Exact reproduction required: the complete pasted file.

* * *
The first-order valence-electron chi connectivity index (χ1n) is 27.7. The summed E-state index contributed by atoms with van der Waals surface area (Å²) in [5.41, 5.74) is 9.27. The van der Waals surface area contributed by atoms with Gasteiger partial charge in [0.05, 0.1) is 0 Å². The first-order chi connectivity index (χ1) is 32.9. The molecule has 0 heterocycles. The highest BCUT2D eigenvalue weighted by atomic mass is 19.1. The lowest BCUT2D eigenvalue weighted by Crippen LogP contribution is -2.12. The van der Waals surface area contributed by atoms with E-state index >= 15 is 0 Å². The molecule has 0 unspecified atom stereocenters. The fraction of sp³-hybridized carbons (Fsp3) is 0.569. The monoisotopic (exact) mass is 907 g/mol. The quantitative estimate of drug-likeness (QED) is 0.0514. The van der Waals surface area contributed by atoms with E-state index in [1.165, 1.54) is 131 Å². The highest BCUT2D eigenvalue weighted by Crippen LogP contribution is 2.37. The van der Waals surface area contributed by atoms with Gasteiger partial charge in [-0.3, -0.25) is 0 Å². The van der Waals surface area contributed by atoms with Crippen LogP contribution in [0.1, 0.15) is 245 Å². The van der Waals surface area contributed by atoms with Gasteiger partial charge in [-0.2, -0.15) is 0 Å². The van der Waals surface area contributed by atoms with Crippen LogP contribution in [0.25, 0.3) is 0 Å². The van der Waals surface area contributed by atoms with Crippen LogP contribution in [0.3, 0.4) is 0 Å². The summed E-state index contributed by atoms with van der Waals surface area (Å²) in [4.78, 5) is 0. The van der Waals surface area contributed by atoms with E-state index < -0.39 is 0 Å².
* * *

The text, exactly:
The first-order valence-electron chi connectivity index (χ1n) is 27.7. The summed E-state index contributed by atoms with van der Waals surface area (Å²) in [5.41, 5.74) is 9.27. The van der Waals surface area contributed by atoms with Gasteiger partial charge in [0.05, 0.1) is 0 Å². The first-order chi connectivity index (χ1) is 32.9. The molecule has 0 heterocycles. The highest BCUT2D eigenvalue weighted by atomic mass is 19.1. The lowest BCUT2D eigenvalue weighted by Crippen LogP contribution is -2.12. The van der Waals surface area contributed by atoms with E-state index >= 15 is 0 Å². The molecule has 0 unspecified atom stereocenters. The fraction of sp³-hybridized carbons (Fsp3) is 0.569. The monoisotopic (exact) mass is 907 g/mol. The quantitative estimate of drug-likeness (QED) is 0.0514. The van der Waals surface area contributed by atoms with E-state index in [1.165, 1.54) is 131 Å². The highest BCUT2D eigenvalue weighted by Crippen LogP contribution is 2.37. The van der Waals surface area contributed by atoms with Gasteiger partial charge in [-0.3, -0.25) is 0 Å². The van der Waals surface area contributed by atoms with Crippen LogP contribution in [0.1, 0.15) is 245 Å². The van der Waals surface area contributed by atoms with Gasteiger partial charge in [-0.2, -0.15) is 0 Å². The van der Waals surface area contributed by atoms with Crippen LogP contribution in [0.25, 0.3) is 0 Å². The van der Waals surface area contributed by atoms with Crippen LogP contribution in [0.3, 0.4) is 0 Å². The summed E-state index contributed by atoms with van der Waals surface area (Å²) in [4.78, 5) is 0. The van der Waals surface area contributed by atoms with E-state index < -0.39 is 0 Å².